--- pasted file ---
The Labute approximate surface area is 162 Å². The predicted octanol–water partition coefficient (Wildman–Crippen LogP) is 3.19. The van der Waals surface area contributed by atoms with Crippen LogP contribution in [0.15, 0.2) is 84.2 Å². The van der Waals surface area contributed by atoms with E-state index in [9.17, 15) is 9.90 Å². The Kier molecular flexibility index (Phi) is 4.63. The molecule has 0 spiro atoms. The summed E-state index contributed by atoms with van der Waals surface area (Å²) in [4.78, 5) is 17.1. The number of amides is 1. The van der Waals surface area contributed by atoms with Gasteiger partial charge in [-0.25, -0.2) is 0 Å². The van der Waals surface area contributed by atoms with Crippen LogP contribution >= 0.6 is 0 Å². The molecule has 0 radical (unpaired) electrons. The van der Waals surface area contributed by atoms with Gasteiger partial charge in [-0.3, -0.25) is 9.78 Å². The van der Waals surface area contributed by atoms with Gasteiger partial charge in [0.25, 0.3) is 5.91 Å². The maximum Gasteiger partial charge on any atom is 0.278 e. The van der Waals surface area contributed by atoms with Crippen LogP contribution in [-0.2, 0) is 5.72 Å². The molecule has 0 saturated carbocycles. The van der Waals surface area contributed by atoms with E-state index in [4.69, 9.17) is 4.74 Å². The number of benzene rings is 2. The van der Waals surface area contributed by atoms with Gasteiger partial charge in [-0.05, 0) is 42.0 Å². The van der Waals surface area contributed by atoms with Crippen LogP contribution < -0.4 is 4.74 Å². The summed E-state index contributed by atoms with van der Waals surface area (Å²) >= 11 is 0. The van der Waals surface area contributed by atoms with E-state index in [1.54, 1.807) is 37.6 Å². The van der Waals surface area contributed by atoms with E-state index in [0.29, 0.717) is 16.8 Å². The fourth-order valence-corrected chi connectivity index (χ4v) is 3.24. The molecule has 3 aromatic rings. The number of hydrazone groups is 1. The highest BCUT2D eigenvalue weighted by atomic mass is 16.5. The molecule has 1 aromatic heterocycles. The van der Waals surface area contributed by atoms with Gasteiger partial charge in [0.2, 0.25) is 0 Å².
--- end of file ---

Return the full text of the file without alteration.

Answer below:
The Labute approximate surface area is 162 Å². The predicted octanol–water partition coefficient (Wildman–Crippen LogP) is 3.19. The van der Waals surface area contributed by atoms with Crippen LogP contribution in [0.15, 0.2) is 84.2 Å². The van der Waals surface area contributed by atoms with E-state index in [9.17, 15) is 9.90 Å². The Kier molecular flexibility index (Phi) is 4.63. The molecule has 0 spiro atoms. The summed E-state index contributed by atoms with van der Waals surface area (Å²) in [4.78, 5) is 17.1. The number of amides is 1. The van der Waals surface area contributed by atoms with Gasteiger partial charge in [-0.25, -0.2) is 0 Å². The van der Waals surface area contributed by atoms with Crippen LogP contribution >= 0.6 is 0 Å². The molecule has 0 radical (unpaired) electrons. The van der Waals surface area contributed by atoms with Gasteiger partial charge in [-0.3, -0.25) is 9.78 Å². The van der Waals surface area contributed by atoms with Gasteiger partial charge in [0.25, 0.3) is 5.91 Å². The maximum Gasteiger partial charge on any atom is 0.278 e. The van der Waals surface area contributed by atoms with Crippen LogP contribution in [-0.2, 0) is 5.72 Å². The molecule has 0 saturated carbocycles. The van der Waals surface area contributed by atoms with E-state index in [4.69, 9.17) is 4.74 Å². The number of benzene rings is 2. The van der Waals surface area contributed by atoms with Gasteiger partial charge in [-0.05, 0) is 42.0 Å². The van der Waals surface area contributed by atoms with Crippen LogP contribution < -0.4 is 4.74 Å². The summed E-state index contributed by atoms with van der Waals surface area (Å²) >= 11 is 0. The van der Waals surface area contributed by atoms with E-state index in [1.54, 1.807) is 37.6 Å². The van der Waals surface area contributed by atoms with E-state index in [0.29, 0.717) is 16.8 Å². The fourth-order valence-corrected chi connectivity index (χ4v) is 3.24. The molecule has 3 aromatic rings. The number of hydrazone groups is 1. The highest BCUT2D eigenvalue weighted by atomic mass is 16.5. The molecule has 1 aromatic heterocycles. The van der Waals surface area contributed by atoms with Gasteiger partial charge in [0.2, 0.25) is 0 Å².